THE ADVOCATE 733
VOL. 77 PART 5 SEPTEMBER 2019
By the Honourable David Eby, Q.C.*
Many lawyers in British Columbia have surely considered applying to be
appointed as a Provincial Court judge. Unfortunately, the high-profile
appointment process for new judges often overshadows a similar and no
less important opportunity for lawyers to contribute to the work of our
Provincial Court: appointment as a judicial justice.
If you have never considered applying to be appointed as a judicial justice,
perhaps now is your time.
The Provincial Court Act establishes, in part, the jurisdiction and duties of
judicial justices of the Provincial Court.
Like Provincial Court judges, judicial justices have their workload
assigned by the chief judge, and they perform a variety of duties on behalf
of the court. Some preside in court and hear traffic matters, ticketable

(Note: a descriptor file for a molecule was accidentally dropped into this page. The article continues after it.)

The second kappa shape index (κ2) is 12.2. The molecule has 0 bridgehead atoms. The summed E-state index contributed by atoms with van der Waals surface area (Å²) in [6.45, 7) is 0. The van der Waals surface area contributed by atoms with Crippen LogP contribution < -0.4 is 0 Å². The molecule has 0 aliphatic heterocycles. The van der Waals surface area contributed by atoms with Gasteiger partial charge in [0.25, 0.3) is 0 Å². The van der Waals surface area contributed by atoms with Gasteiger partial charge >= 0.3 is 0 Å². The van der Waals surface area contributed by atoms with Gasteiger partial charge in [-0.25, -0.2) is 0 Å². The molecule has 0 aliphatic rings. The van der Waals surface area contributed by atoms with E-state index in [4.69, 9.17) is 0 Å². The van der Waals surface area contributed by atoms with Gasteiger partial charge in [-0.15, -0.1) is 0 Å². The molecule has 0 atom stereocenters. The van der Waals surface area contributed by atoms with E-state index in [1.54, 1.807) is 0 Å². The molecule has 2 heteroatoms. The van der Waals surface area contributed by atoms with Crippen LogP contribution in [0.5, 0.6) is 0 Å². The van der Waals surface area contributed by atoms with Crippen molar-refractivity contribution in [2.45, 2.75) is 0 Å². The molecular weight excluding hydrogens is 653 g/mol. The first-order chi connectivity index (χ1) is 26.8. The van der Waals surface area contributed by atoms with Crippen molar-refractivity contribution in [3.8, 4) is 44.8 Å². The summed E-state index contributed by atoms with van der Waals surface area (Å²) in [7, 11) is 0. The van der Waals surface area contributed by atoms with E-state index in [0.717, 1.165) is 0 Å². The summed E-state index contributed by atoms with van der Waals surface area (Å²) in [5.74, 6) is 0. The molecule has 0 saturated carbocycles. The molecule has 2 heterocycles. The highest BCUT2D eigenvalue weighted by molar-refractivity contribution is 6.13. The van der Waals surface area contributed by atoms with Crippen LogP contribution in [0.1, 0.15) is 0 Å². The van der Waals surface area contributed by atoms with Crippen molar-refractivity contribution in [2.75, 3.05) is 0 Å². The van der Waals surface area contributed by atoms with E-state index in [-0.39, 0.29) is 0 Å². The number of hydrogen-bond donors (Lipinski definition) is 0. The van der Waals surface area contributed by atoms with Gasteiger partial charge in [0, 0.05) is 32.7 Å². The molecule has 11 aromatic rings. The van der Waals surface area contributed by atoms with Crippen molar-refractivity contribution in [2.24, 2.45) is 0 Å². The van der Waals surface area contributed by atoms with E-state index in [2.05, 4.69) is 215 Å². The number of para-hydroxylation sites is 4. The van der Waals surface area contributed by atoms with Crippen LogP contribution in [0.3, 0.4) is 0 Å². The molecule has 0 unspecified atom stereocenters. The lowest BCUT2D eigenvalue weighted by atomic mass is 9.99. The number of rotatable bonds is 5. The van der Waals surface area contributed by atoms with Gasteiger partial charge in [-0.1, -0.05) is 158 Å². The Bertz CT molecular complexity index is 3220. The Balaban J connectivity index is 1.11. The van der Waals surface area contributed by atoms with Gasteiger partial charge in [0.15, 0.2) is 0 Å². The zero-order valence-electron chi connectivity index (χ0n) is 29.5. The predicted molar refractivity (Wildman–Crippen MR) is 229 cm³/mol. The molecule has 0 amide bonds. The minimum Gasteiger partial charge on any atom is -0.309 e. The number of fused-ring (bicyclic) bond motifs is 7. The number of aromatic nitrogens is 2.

offences under provincial legislation, municipal bylaw matters and small
claims payment hearings.
Most frequently, judicial justices hear matters involving self-represented
litigants. As a result, the ability to navigate the expectations of, and challenges
faced by, people who are unfamiliar with court processes and have
not received legal advice is central. Judicial justices are often required to
deal with high case volumes and are expected to turn around decisions in
an efficient manner to ensure the court continues to operate effectively.
Given the frequent need for urgent access to judicial justices for federal
and provincial search warrant and production order applications, as well as
applications for detention or bail, British Columbia has implemented an
innovative solution in partnership with judicial justices and our Provincial
Court: the Justice Centre.
* The Honourable David Eby, Q.C., is British Columbia’s Minister of Justice and Attorney General.